CNN spoke to nine White House correspondents:
[O]ver the past week, the exasperation has hit a crescendo. Even after President Donald Trump and several of his top aides tested positive for the virus, the White House still declined to adopt many of the rudimentary health guidelines it recommends to the public.
Kayleigh McEnany, the White House press secretary who announced Monday that she had tested positive for the coronavirus, spoke to reporters without a mask just the day before. Alyssa Farah, the White House communications director, also spoke on Sunday to reporters without wearing a mask. And last week, Mark Meadows, the White House chief of staff, spoke with reporters without a mask.
"It's not a safe place to work and hasn't been in a long time," said a third reporter. "They don't wear masks. They clearly haven't cared as much as they should have for seven months -- large meetings, large rallies, large everything. No masks on planes. Inconsistent testing. Every life reliant on a rapid testing system that doesn't really work. And they have mocked and attacked us for pointing that out repeatedly."
There’s no doubt the White House behavior is stunningly reckless and inexcusable. I sympathize with the reporters who feel the White House Correspondents Association’s response has been way too meek, as the article later discusses.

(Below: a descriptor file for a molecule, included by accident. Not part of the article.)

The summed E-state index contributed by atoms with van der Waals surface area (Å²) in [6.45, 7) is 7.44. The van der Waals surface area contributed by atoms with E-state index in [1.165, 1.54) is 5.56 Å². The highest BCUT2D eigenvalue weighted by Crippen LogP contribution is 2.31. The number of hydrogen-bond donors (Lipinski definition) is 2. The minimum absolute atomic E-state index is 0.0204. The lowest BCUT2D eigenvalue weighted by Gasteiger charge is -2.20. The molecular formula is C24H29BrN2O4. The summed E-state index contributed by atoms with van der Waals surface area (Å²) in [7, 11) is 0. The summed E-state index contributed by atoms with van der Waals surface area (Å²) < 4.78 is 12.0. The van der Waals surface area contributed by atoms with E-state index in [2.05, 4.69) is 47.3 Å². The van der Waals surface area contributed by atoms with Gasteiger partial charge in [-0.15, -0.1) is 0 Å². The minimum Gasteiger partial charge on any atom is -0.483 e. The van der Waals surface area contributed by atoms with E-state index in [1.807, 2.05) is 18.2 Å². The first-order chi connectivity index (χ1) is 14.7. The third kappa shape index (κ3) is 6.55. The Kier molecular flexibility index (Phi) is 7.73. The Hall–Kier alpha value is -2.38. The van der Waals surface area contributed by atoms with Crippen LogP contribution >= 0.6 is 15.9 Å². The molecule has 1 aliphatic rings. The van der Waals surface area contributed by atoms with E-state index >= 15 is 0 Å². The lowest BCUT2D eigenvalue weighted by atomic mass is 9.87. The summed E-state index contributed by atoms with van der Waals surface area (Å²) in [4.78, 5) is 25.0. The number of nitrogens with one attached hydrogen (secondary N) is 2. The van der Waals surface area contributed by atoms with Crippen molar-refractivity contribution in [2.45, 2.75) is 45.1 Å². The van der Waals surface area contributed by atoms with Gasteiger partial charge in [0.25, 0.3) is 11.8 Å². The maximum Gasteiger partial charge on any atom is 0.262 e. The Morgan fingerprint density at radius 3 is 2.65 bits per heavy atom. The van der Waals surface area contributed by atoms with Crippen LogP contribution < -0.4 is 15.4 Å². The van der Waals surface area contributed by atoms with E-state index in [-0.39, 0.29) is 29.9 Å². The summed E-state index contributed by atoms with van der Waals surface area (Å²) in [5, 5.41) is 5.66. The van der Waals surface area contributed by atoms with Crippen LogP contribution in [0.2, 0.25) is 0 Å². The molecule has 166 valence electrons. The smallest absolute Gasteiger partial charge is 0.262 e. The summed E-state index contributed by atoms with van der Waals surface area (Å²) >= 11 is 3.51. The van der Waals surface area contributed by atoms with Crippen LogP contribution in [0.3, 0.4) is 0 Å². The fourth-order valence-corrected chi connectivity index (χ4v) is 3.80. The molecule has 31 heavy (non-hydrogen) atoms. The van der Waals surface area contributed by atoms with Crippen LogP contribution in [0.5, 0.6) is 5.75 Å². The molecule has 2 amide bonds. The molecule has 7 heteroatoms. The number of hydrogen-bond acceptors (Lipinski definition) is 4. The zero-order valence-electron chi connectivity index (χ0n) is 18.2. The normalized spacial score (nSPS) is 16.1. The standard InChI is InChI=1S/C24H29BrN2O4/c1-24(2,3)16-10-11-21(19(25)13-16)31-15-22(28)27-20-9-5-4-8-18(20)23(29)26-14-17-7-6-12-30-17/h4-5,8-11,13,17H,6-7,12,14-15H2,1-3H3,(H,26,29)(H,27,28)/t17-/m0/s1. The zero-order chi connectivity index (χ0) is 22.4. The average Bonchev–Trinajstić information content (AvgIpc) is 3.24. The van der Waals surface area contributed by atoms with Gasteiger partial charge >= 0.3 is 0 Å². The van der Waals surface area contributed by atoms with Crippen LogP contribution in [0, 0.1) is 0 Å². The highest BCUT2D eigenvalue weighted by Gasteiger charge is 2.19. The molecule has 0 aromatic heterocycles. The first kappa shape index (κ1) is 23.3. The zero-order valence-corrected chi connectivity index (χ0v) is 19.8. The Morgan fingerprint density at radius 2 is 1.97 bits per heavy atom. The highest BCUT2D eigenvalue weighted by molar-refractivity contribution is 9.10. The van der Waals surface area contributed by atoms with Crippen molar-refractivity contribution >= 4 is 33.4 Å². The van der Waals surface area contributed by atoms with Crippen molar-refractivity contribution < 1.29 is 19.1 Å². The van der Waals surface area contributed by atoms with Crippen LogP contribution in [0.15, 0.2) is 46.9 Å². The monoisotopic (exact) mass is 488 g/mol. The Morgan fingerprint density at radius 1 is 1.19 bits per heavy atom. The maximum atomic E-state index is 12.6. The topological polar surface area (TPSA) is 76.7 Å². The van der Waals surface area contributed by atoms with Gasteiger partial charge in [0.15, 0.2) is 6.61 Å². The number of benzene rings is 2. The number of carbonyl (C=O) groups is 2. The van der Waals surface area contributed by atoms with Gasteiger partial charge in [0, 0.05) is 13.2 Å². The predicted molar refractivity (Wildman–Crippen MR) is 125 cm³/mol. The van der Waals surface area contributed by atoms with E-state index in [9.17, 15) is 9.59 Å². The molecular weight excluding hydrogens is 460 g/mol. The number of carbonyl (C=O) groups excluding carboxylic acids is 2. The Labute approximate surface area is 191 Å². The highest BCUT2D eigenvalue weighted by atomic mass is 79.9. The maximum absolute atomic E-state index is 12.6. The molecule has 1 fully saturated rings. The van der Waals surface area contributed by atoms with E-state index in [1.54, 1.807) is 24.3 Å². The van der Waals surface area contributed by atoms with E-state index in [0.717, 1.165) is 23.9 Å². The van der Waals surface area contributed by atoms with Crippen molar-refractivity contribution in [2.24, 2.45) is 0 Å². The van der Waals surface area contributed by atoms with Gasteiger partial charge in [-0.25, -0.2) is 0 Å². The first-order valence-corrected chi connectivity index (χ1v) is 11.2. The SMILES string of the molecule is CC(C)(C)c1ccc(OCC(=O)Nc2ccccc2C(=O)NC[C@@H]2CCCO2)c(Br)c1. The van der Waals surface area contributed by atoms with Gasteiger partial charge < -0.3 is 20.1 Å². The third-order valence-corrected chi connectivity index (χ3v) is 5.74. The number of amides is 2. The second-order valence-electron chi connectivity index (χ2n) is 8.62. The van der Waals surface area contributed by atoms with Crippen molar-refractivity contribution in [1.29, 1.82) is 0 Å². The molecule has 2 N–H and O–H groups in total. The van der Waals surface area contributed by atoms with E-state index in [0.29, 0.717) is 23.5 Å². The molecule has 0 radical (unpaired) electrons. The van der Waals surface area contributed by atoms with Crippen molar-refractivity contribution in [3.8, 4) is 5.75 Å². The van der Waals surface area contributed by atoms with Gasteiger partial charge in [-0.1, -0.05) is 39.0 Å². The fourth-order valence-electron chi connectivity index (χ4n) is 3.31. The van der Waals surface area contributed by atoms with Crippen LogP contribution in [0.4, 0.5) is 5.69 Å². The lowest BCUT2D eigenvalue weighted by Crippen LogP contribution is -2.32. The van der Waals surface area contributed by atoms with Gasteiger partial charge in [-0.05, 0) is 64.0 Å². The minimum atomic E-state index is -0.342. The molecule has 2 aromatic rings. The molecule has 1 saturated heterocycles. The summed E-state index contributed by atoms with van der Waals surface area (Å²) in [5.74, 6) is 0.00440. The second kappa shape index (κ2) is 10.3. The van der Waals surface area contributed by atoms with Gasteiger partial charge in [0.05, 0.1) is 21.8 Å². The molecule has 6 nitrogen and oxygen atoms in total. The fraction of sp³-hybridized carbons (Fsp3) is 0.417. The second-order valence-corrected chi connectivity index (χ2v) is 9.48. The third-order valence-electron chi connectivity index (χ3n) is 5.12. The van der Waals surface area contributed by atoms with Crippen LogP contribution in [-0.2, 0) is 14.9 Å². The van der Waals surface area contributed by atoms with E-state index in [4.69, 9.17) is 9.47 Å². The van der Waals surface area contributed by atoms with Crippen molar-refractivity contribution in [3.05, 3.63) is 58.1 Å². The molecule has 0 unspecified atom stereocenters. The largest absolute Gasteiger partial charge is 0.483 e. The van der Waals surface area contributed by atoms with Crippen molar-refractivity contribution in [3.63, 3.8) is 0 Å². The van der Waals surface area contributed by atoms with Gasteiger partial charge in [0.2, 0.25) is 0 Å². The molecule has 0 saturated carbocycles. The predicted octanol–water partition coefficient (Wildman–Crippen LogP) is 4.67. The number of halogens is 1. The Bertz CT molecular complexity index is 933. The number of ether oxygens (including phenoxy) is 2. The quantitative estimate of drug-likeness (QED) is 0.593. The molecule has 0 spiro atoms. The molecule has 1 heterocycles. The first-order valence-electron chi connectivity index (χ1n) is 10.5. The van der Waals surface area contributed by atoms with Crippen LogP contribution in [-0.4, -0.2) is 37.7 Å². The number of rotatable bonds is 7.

But as awful as it is to be endangering reporters’ lives, the malfeasance is another way that Trump is endangering our democracy. Whether deliberate or not, putting reporters’ lives at risk also puts reporting and the public's right to know at risk. More from CNN:
"I felt safer reporting in North Korea than I currently do at the White House," tweeted another reporter, Ben Tracy of CBS News. "This is just crazy."
One reporter who spoke to CNN Business expressed worry about being at the White House and traveling with the President even after he recovers, given how the last week has exposed the White House's lack of transparency on the coronavirus.
"Before this happened you could trust that we are getting tested and the President and his aides are being tested so we will probably be fine," the reporter said. "This last week makes you wonder if that's actually the case.
I have faith that one way or the other, reporters will continue to cover the White House. But how far they will be hampered by concerns for their own health and safety is another question.
Worse, almost the entire federal government has been hobbled thanks to Trump’s failures. The White House has become a coronavirus hotspot, with senior policy adviser Stephen Miller as its latest victim. CNN described the West Wing as “largely vacant because staffers keep testing positive.”
On top of that, Gen. Mark Milley, chairman of the Joint Chiefs of Staff, along with several members of the Pentagon's senior leadership are quarantining after a top Coast Guard official tested positive for coronavirus.
Three Republican senators have also tested positive. It seems like every hour, another senior level official has tested positive and/or is in quarantine.
And now it may be harder to know just how bad it is because it’s too dangerous for reporters to go to the White House, too.